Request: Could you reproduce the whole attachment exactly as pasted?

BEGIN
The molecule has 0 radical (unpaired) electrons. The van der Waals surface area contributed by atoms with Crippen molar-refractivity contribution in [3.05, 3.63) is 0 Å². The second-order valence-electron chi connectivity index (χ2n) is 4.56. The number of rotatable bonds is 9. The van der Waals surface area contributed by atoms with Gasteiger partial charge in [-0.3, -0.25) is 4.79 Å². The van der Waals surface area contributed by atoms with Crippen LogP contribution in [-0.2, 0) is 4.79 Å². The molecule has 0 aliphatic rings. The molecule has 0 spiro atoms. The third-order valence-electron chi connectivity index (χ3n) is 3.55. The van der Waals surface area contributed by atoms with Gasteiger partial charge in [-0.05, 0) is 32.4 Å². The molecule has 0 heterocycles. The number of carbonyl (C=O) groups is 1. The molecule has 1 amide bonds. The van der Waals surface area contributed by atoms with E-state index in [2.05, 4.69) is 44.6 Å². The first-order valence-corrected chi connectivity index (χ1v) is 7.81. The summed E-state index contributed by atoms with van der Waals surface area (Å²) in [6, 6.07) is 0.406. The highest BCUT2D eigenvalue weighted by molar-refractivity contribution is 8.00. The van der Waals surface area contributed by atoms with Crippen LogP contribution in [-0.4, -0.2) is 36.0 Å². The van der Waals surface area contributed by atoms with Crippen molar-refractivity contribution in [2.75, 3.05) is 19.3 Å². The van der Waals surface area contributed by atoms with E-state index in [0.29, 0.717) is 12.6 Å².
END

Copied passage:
The molecule has 0 radical (unpaired) electrons. The van der Waals surface area contributed by atoms with Crippen molar-refractivity contribution in [3.05, 3.63) is 0 Å². The second-order valence-electron chi connectivity index (χ2n) is 4.56. The number of rotatable bonds is 9. The van der Waals surface area contributed by atoms with Gasteiger partial charge in [-0.3, -0.25) is 4.79 Å². The van der Waals surface area contributed by atoms with Crippen LogP contribution in [-0.2, 0) is 4.79 Å². The molecule has 0 aliphatic rings. The molecule has 0 spiro atoms. The third-order valence-electron chi connectivity index (χ3n) is 3.55. The van der Waals surface area contributed by atoms with Gasteiger partial charge in [-0.05, 0) is 32.4 Å². The molecule has 0 heterocycles. The number of carbonyl (C=O) groups is 1. The molecule has 1 amide bonds. The van der Waals surface area contributed by atoms with E-state index in [2.05, 4.69) is 44.6 Å². The first-order valence-corrected chi connectivity index (χ1v) is 7.81. The summed E-state index contributed by atoms with van der Waals surface area (Å²) in [6, 6.07) is 0.406. The highest BCUT2D eigenvalue weighted by molar-refractivity contribution is 8.00. The van der Waals surface area contributed by atoms with Crippen LogP contribution in [-0.4, -0.2) is 36.0 Å². The van der Waals surface area contributed by atoms with Crippen molar-refractivity contribution in [2.75, 3.05) is 19.3 Å². The van der Waals surface area contributed by atoms with E-state index in [0.29, 0.717) is 12.6 Å².